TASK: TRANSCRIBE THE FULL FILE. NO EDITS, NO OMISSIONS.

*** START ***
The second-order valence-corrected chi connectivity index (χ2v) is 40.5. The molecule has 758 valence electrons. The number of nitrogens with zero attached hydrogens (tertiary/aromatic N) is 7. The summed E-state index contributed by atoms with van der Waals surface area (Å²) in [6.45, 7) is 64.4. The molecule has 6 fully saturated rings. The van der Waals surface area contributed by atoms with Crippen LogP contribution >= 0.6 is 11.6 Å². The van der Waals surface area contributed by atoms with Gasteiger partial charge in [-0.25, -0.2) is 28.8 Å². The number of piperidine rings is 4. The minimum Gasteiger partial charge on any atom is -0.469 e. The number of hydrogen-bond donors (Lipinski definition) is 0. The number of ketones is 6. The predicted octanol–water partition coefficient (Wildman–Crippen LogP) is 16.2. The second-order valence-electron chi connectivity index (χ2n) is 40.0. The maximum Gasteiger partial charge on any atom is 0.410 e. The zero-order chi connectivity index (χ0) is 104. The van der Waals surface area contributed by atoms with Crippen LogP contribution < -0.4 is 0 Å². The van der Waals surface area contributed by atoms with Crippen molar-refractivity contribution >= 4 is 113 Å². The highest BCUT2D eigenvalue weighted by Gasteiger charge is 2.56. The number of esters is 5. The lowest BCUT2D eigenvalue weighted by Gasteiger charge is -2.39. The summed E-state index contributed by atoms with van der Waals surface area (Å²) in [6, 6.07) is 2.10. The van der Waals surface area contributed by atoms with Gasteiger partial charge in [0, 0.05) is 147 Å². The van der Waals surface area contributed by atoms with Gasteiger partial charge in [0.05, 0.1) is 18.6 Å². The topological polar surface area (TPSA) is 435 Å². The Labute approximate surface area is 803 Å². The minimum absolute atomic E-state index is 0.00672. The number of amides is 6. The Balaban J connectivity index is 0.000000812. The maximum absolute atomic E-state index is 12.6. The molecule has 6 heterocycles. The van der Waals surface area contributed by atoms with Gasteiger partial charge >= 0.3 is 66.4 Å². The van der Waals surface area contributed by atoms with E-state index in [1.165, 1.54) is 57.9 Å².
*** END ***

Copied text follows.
The second-order valence-corrected chi connectivity index (χ2v) is 40.5. The molecule has 758 valence electrons. The number of nitrogens with zero attached hydrogens (tertiary/aromatic N) is 7. The summed E-state index contributed by atoms with van der Waals surface area (Å²) in [6.45, 7) is 64.4. The molecule has 6 fully saturated rings. The van der Waals surface area contributed by atoms with Crippen LogP contribution >= 0.6 is 11.6 Å². The van der Waals surface area contributed by atoms with Gasteiger partial charge in [-0.25, -0.2) is 28.8 Å². The number of piperidine rings is 4. The minimum Gasteiger partial charge on any atom is -0.469 e. The number of hydrogen-bond donors (Lipinski definition) is 0. The number of ketones is 6. The predicted octanol–water partition coefficient (Wildman–Crippen LogP) is 16.2. The second-order valence-electron chi connectivity index (χ2n) is 40.0. The maximum Gasteiger partial charge on any atom is 0.410 e. The zero-order chi connectivity index (χ0) is 104. The van der Waals surface area contributed by atoms with Crippen LogP contribution < -0.4 is 0 Å². The van der Waals surface area contributed by atoms with Crippen molar-refractivity contribution >= 4 is 113 Å². The highest BCUT2D eigenvalue weighted by Gasteiger charge is 2.56. The number of esters is 5. The lowest BCUT2D eigenvalue weighted by Gasteiger charge is -2.39. The summed E-state index contributed by atoms with van der Waals surface area (Å²) in [6, 6.07) is 2.10. The van der Waals surface area contributed by atoms with Gasteiger partial charge in [0, 0.05) is 147 Å². The van der Waals surface area contributed by atoms with Gasteiger partial charge in [0.05, 0.1) is 18.6 Å². The topological polar surface area (TPSA) is 435 Å². The Labute approximate surface area is 803 Å². The minimum absolute atomic E-state index is 0.00672. The number of amides is 6. The Balaban J connectivity index is 0.000000812. The maximum absolute atomic E-state index is 12.6. The molecule has 6 heterocycles. The van der Waals surface area contributed by atoms with Gasteiger partial charge >= 0.3 is 66.4 Å². The van der Waals surface area contributed by atoms with E-state index in [1.165, 1.54) is 57.9 Å².